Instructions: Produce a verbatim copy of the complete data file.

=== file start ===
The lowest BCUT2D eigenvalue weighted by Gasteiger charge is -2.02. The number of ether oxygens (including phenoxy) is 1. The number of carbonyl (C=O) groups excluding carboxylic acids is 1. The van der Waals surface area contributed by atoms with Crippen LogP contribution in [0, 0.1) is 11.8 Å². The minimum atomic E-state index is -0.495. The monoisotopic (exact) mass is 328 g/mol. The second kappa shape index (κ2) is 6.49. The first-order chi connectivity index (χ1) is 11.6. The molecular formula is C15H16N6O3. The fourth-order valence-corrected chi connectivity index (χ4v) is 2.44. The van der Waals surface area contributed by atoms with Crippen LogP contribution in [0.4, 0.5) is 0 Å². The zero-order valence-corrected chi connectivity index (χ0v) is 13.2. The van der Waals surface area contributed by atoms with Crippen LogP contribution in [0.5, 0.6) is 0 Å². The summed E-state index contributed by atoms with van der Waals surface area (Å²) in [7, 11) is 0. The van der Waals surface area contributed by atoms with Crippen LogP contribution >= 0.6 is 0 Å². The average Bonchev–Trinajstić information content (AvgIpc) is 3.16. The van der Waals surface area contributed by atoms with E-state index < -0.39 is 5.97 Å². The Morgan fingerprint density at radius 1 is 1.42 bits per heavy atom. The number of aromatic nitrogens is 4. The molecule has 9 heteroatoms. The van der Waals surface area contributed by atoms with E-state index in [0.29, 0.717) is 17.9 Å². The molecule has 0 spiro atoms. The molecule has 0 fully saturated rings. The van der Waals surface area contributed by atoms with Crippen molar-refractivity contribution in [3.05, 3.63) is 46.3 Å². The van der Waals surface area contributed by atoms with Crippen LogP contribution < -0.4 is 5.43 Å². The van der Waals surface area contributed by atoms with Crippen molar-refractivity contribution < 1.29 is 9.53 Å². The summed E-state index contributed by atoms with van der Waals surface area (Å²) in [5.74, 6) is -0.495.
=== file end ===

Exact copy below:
The lowest BCUT2D eigenvalue weighted by Gasteiger charge is -2.02. The number of ether oxygens (including phenoxy) is 1. The number of carbonyl (C=O) groups excluding carboxylic acids is 1. The van der Waals surface area contributed by atoms with Crippen LogP contribution in [0, 0.1) is 11.8 Å². The minimum atomic E-state index is -0.495. The monoisotopic (exact) mass is 328 g/mol. The second kappa shape index (κ2) is 6.49. The first-order chi connectivity index (χ1) is 11.6. The molecular formula is C15H16N6O3. The fourth-order valence-corrected chi connectivity index (χ4v) is 2.44. The van der Waals surface area contributed by atoms with Crippen LogP contribution in [0.4, 0.5) is 0 Å². The zero-order valence-corrected chi connectivity index (χ0v) is 13.2. The van der Waals surface area contributed by atoms with Crippen LogP contribution in [0.5, 0.6) is 0 Å². The summed E-state index contributed by atoms with van der Waals surface area (Å²) in [7, 11) is 0. The van der Waals surface area contributed by atoms with Crippen LogP contribution >= 0.6 is 0 Å². The average Bonchev–Trinajstić information content (AvgIpc) is 3.16. The van der Waals surface area contributed by atoms with E-state index < -0.39 is 5.97 Å². The Morgan fingerprint density at radius 1 is 1.42 bits per heavy atom. The number of aromatic nitrogens is 4. The molecule has 9 heteroatoms. The van der Waals surface area contributed by atoms with E-state index in [0.29, 0.717) is 17.9 Å². The molecule has 0 spiro atoms. The molecule has 0 fully saturated rings. The van der Waals surface area contributed by atoms with Crippen molar-refractivity contribution in [3.05, 3.63) is 46.3 Å². The van der Waals surface area contributed by atoms with Crippen LogP contribution < -0.4 is 5.43 Å². The van der Waals surface area contributed by atoms with Crippen molar-refractivity contribution < 1.29 is 9.53 Å². The summed E-state index contributed by atoms with van der Waals surface area (Å²) in [5.74, 6) is -0.495.